Friday, October 4, 2013
Due to the government shut-down in the U.S., the usually highly anticipated Non-farm Payrolls report for September will not be released this morning. So far, no alternate release date has been set. For those traders who need their monthly payrolls "fix", we did receive the private sector job report from Automatic Data Processing (ADP) and Moody's Analytics this past Wednesday. The data was a bit of a disappointment, with 166,000 jobs created last month. This was slightly below the 178,000 jobs analysts were looking for, but this really was within the range of forecasts. Although the ADP data can vary from the official government data on a month-to-month basis, the longer-term trend does correlate fairly closely, So it appears that the U.S. may be resigned to slow employment growth for the foreseeable future, especially if U.S. political leaders remain far apart on an agreement to resolve the current government shutdown -- and more importantly, if they find a way to finally curtail soaring U.S. government debt
Despite continued concerns about the strength of southern European economies, the Euro has strengthened vs the U.S. Dollar, as traders have turned their focus to the government shutdown in the U.S and the possible ramifications of the Federal Reserve beginning its "tapering" in the near future. The European Central Bank (ECB) announced on Wednesday that it is keeping its benchmark interest rate at 0.5%, as real GDP growth was positive in the 2nd quarter and inflation continued to stay below the 2% target. The Euro also received some support, as an attempt to topple the Italian Government by a faction led by Silvio Berlusconi was averted, as he ultimately agreed to support the current Prime Minister Enrico Letta. In the post-meeting press conference, ECB president Mario Draghi showed little concern with the recent strength in the Euro, and continued with previous language regarding keeping open any options to provide ample liquidity if needed. He did not specifically mention any additional long-term financing operations (LTRO). However, it appears that a flight away from the U.S. Dollar is due to disappointing employment data from ADP (160,000 private sector jobs created in September, vs. expectations of 176,000 jobs), as well as few signs of an agreement being reached by U.S. lawmakers to end the partial shutdown of the U.S. government, or more importantly, an agreement being reached to raise the debt ceiling limit later this month. Should we actually see an agreement out of Washington in the near future, especially if there was little damage done to the overall U.S. economy, a "relief rally" in the greenback would not come as a surprise, which could put at least a temporary end to the recent Euro rally and would most likely be a welcome event for the ECB, especially for European exporters.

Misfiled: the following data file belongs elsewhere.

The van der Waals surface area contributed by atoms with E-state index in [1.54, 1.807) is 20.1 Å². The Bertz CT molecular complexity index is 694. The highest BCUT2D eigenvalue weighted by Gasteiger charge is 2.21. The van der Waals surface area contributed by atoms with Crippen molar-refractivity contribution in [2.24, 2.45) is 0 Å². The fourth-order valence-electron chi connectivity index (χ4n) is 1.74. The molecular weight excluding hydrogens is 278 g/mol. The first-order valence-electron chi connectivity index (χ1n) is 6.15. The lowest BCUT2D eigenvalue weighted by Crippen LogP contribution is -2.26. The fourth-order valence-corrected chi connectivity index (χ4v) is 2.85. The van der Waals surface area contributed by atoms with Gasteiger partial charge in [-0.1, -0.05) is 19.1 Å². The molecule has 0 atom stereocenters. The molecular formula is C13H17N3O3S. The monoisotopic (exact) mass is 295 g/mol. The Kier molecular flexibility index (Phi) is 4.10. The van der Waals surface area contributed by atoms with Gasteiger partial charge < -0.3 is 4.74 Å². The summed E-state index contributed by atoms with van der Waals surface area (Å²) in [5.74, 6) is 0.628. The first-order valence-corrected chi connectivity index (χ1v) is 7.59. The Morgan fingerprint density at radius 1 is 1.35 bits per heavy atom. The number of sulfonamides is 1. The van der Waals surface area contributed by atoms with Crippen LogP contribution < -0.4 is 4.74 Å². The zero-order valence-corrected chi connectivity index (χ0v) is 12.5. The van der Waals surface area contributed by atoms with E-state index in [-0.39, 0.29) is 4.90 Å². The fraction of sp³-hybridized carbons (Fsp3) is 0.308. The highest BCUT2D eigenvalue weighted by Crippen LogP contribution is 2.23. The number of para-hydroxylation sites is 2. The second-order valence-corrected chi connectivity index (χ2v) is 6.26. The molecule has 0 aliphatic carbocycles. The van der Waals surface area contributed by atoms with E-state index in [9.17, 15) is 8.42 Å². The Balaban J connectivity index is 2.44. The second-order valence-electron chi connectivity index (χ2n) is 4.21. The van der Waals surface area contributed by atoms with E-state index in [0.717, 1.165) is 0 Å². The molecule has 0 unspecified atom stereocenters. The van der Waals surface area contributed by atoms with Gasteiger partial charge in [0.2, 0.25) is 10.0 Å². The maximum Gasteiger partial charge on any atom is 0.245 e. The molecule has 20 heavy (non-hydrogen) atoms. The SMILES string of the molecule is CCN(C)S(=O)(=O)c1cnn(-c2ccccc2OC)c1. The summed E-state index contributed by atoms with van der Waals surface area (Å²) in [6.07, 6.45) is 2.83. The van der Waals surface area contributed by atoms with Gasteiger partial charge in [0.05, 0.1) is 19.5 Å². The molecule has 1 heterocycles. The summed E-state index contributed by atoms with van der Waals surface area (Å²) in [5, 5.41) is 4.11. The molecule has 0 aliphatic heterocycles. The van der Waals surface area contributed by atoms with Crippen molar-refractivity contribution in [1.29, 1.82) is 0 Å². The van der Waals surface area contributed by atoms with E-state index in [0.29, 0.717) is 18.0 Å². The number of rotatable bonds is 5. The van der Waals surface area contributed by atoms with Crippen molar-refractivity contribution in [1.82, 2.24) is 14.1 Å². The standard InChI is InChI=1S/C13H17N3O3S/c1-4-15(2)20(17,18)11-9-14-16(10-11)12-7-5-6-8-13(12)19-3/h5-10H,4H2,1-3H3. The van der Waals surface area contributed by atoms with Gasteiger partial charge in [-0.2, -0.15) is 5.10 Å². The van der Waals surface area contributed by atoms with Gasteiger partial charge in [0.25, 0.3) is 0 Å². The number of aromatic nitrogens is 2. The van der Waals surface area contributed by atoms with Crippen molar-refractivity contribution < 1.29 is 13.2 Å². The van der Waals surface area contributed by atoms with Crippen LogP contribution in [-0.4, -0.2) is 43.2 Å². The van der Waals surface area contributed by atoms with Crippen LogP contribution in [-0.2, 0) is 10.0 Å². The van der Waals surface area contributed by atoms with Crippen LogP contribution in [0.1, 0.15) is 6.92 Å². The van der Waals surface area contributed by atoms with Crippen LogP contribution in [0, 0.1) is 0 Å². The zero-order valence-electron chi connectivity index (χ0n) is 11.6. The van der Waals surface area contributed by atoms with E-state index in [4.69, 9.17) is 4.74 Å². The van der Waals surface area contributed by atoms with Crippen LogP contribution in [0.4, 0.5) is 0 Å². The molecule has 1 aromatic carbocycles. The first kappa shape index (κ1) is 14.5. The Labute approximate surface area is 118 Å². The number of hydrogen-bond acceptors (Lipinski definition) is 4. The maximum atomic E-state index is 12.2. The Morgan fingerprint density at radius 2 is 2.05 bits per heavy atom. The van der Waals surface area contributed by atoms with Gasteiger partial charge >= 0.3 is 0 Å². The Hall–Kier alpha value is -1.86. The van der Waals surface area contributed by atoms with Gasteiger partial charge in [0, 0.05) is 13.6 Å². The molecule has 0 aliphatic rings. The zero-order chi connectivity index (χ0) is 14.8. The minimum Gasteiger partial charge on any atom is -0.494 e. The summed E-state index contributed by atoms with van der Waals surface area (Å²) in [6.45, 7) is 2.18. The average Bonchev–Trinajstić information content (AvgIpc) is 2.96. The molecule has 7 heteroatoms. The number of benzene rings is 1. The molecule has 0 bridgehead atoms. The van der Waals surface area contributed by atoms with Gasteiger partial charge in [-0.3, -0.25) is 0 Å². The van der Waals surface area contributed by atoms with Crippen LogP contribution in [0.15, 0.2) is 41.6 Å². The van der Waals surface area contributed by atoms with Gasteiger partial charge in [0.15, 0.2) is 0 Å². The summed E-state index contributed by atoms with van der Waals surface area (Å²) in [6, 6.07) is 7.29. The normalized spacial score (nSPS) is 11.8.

Looking at the daily continuation chart for the Euro FX futures (front month ECZ13), we notice prices breaking out to the upside after trading in a 2-week consolidation pattern near recent highs. It is notable that trading volume has slowed the past few months, but especially during the last move up. The 14-day RSI has reached overbought levels, with a current reading of 70.77. The 2013 high of 1.3715 looks to be the next resistance level for the Euro FX futures, with support found at the low of the recent price consolidation phase at 1.3464.
Mike Zarembski, Senior Commodity Analyst